- 56% from 4-to-14 feet (89th percentile)
- 41% from three (8.9 attempts per game)
Alexander-Walker really lacks much burst, so even with a hard
closeout, creating separation can be an adventure.
During that aforementioned stretch, he was GUNNING from deep,
which opened up cleaner driving lanes. That goes without mentioning
that Zion Williamson played the majority of that stretch, and
Alexander-Walker — as well as every other player in New Orleans —
really missed Zion Williamson's gravity offensively.
At his best, he's using his length and handle to his advantage,
crafting his way to floaters, touch shots and extension
His below-the-rim nature can really cause problems for him at
the rim as well. Even with a good break or separation on the ball,
any contact or obstacle around the rim can throw him off.
The path forward for him is ideally through quality shooting
(he'll have much better looks in Utah), but finding ways to lean
into his limitations rather than fight against them is easier said
In all honesty, getting to the rim less may be better for him.
His herky-jerky style and lack of balance at the moment lead to
really difficult restricted area attempts; using his handle and
honing in on playing at his pace and focusing on creating paint
touches with guile seem like the most ideal ways for him to find
It sounds counter-intuitive to lean into a harder shot profile,
but it's the profile that's most available and benficial to NAW's
game at the moment. The off-kilter rim drives can lead to some
really rough turnovers and bailout grenade passes. He feels so sped
up even though he's often the slowest player on the court.
I really want to see Utah's development staff drive him towards
playing weird, because by all accounts, that's what
Alexander-Walker is built for!
Defensively, the fit is better, but it's kind of like if you
asked your school nurse for a band-aid and they gave you an Advil
instead. It helps, but dude, you still need a band-aid to stop the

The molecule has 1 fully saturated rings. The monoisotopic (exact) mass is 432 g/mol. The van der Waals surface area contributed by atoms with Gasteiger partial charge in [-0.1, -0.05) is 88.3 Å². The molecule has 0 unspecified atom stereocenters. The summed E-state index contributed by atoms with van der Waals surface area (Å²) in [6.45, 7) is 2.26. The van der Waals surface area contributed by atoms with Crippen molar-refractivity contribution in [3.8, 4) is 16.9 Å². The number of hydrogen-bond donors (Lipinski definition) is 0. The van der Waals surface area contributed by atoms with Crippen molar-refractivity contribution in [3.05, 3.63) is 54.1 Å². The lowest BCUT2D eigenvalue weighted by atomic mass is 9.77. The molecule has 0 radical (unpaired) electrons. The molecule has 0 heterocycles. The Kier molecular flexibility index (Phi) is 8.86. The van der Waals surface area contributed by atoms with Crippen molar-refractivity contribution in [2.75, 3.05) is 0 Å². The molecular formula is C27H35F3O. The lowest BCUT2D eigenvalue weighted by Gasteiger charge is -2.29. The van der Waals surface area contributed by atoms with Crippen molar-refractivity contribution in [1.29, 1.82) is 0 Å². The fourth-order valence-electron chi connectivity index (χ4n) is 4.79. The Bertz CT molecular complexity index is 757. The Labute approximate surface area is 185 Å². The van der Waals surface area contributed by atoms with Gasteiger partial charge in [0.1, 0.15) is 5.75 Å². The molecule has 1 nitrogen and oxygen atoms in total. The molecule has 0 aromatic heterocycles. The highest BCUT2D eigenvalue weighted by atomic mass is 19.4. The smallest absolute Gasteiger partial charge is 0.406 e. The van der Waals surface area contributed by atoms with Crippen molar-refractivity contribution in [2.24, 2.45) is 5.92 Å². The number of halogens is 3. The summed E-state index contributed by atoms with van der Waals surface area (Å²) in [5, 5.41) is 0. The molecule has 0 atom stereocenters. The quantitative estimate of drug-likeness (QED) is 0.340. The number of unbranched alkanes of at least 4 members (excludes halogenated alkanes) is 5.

The Jazz are in desperate need of better defense at the point of
attack and on bigger wings, which is far from NAW's calling
Bigger wings and forwards are not only unbothered by NAW, but
easily shed him with any sort of power move. His high center of
gravity is his nemesis on both ends of the hardwood.
I really enjoy Alexander-Walker's off-ball instincts and
activity, but he has a tendency to overplay his hand and overhelp,
leading to some off-kilter (a theme) close-outs. However, when he's
able to use his length and crowd guards or smaller wings, he's
adept at shading them to the rim. Giving ground isn't great, but if
you have to, send the ball to help.
Rudy Gobert is, uh, easily the best rim-protector and defensive
player that NAW has ever played with. Merely staying solid on
defense, making clean rotations, and slowing the ball even if not
fully stopping it will help Utah's defense.
In a vacuum, I really like this trade for Utah. Taking a swing
on a young player with intriguing flashes in need of a new
environment is a fantastic idea. However, for a team that needed to
refurbish its defensive identity and further cement itself as a
true contender, the trade is confusing.
Nickeil Alexander-Walker should factor into the Jazz's main
rotation, but barring significant change, it seems unlikely he
makes a massive difference for them in the season when they
arguably will need it most.